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Automating each and every Test case would be futile. So which kind of Test cases should be automated so that more time is not spend on writing the automated test cases than actual manual testing of those test cases?

  • 1
    1. you ALWAYS spend more time on writing an automated test than running it manually. 2. "not more time is not spend on writing the automated test cases than actual manual testing of those test cases" is not really a good measurement in this case. Even if executing automated tests take more time than doing them manually they still can be more usefull than manual (depending on how much more "more time" is of course). – Embedded May 4 '18 at 14:29
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Automation is on ongoing process, it never stops and it can always be improved.

You should first prioritize the test cases, and then start automating from the most important ones. Focus on the functional cases first. For example, you should first automate a basic flow, smoke test, happy flow etc.

After all the important test cases are automated and the process is stable, you will have time to automate the rest of the test cases that are less important and have a lower impact.

Even if you spend more time automating a specific test then running it manually, long term you will gain more time if that test case is automated.

I also need to mention that, from the beginning, you should carefully design your automation framework so that is easy to maintain, and you don't have to lose time trying to refactor or improve the framework in the future.

3

Well, according to classical approach you should consider the costs of automated tests implementation as the investments and thus choose the tests whose automation would give you the maximum ROI.

The challenge here is to calculate NetProfit value since this depends on your particular project specific and what you actually need to minimize (either the cost of testing or the time of testing).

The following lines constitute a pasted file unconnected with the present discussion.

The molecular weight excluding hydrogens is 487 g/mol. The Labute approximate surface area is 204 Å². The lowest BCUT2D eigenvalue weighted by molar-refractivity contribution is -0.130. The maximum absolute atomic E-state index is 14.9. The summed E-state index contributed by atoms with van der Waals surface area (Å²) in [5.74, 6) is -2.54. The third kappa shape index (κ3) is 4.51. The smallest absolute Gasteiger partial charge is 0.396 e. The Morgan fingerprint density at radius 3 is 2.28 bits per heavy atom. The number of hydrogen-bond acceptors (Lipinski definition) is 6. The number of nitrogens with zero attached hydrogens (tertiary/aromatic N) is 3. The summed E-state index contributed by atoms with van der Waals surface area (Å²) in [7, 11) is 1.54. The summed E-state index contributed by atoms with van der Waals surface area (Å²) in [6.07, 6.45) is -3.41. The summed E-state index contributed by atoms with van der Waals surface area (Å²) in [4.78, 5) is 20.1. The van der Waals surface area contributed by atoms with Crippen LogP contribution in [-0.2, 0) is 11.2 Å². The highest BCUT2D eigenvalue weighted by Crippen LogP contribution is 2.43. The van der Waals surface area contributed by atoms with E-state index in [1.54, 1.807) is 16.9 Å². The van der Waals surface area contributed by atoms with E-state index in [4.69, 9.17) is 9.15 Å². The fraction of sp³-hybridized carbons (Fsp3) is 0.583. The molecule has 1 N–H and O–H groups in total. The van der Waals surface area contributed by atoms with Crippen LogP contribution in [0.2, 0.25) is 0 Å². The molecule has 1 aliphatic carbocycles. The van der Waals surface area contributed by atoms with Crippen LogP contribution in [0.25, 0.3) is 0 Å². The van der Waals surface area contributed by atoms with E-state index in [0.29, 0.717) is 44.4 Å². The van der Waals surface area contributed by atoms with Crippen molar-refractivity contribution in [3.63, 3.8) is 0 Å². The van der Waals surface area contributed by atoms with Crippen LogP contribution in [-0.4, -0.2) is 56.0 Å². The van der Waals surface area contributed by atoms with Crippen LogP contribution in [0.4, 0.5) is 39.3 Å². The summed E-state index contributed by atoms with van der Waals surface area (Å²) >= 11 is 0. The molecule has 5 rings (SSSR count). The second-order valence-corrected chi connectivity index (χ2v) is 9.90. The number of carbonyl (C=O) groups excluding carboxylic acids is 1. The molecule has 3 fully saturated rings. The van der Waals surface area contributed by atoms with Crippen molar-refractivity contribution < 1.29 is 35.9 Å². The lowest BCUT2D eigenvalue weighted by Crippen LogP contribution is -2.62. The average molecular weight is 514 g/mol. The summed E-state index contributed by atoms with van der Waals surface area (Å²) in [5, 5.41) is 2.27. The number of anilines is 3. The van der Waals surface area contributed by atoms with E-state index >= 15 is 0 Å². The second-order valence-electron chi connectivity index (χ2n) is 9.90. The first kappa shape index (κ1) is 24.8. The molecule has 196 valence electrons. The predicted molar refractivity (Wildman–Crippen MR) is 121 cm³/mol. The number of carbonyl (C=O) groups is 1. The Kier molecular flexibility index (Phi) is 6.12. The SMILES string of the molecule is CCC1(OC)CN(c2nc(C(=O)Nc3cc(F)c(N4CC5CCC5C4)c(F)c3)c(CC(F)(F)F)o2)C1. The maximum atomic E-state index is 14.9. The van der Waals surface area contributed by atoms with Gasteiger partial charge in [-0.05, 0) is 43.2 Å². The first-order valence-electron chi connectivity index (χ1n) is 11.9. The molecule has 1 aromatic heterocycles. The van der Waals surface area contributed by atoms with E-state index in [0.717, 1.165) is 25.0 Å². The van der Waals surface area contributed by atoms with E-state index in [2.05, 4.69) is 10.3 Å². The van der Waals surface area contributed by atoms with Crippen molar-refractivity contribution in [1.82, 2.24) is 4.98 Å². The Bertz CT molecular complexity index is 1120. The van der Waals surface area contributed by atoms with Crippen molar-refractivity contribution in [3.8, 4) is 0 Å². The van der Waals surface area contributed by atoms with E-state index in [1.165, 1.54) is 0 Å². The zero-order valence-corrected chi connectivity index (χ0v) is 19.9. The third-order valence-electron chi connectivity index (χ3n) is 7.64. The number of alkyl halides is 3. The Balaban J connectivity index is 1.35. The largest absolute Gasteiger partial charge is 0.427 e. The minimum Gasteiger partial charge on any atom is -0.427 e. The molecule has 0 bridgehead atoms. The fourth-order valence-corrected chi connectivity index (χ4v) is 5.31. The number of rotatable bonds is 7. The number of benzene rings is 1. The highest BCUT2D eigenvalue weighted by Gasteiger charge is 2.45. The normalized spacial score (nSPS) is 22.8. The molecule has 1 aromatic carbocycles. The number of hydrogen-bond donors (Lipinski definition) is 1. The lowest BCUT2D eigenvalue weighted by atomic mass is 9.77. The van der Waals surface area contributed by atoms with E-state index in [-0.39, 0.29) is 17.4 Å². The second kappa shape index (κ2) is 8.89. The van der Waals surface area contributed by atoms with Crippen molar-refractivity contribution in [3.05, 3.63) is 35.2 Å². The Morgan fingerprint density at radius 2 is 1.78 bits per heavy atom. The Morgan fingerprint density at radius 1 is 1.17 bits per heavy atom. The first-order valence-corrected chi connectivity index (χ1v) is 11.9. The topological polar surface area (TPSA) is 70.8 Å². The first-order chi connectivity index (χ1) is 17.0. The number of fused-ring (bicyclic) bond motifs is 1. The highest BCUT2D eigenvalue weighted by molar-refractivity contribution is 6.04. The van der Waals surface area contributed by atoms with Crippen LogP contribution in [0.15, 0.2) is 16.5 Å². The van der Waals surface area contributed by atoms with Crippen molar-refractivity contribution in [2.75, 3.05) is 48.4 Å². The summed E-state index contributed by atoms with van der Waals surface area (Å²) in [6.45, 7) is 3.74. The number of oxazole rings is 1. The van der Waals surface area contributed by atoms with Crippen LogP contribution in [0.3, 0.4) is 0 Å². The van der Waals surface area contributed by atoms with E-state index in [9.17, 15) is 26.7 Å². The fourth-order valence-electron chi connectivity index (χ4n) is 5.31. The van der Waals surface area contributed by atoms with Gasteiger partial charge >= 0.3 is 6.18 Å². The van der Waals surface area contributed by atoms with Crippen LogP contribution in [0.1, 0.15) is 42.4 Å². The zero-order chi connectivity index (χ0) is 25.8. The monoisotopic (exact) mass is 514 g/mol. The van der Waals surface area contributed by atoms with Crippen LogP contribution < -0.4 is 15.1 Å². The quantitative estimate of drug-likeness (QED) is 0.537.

You should take into account the average number of builds in release, test priorities (which are to be revised since the value of the test might change), time of each particular test execution and estimated time of the implementation and maintenance of the test and test execution environment.

Then you sort your tests by ROI value and plan the implementation according to the resources you have.

3

It takes a lot of effort to manage and prioritize tests. Coverage is one of several good approximations.

One way to prioritize is to use tools to measure which parts of application are used most often (which is different from coverage), and focus testing accordingly to cover those parts.

Another way is to use expert opinion and rules of thumb: Write a "happy path test" for most important functionality from user POV, and for functionality which is important for safety/security (cost will be high if your company was sued for providing wrong info). Measure test coverage and add more to to increase it.

Coverage is of course separate complicated issue (do your tests need to cover error handling which is rare and hard to trigger? etc).

  • Peter, implicit in your answer is the idea that the tester and testing is an outsider to the system/code under test. By using "Coverage", "used more often", and "expert opinion" (meaning to me a customer of the system.) we as testers can become insiders. I like your answer - Thanks! – John Burley Jun 3 '18 at 22:45
  • @JohnBurley Testers are outsiders in the sense that they need less understanding of intimate details how the code works (if they understand more, they could be developers). It is good to have a second pair of the eyes who understand the requirements but were not involved in development to test the requirements. Developers could be blind to some detail or use some unsaid assumption, hence the benefit of second pair of eyes. – Peter M. - stands for Monica Jun 4 '18 at 15:12
  • @JohnBurley "Expert opinion" is opinion by someone who understand system intimately - lead developer or system architect. Customer is not expert about how the system works. Customer is expert about how (and for what) system is used, but customer understands only customer-facing surface of the system, and does not have (and does not need) understanding of the intimate details of the system (as long as his/her mental model is close enough approximation). – Peter M. - stands for Monica Jun 4 '18 at 15:15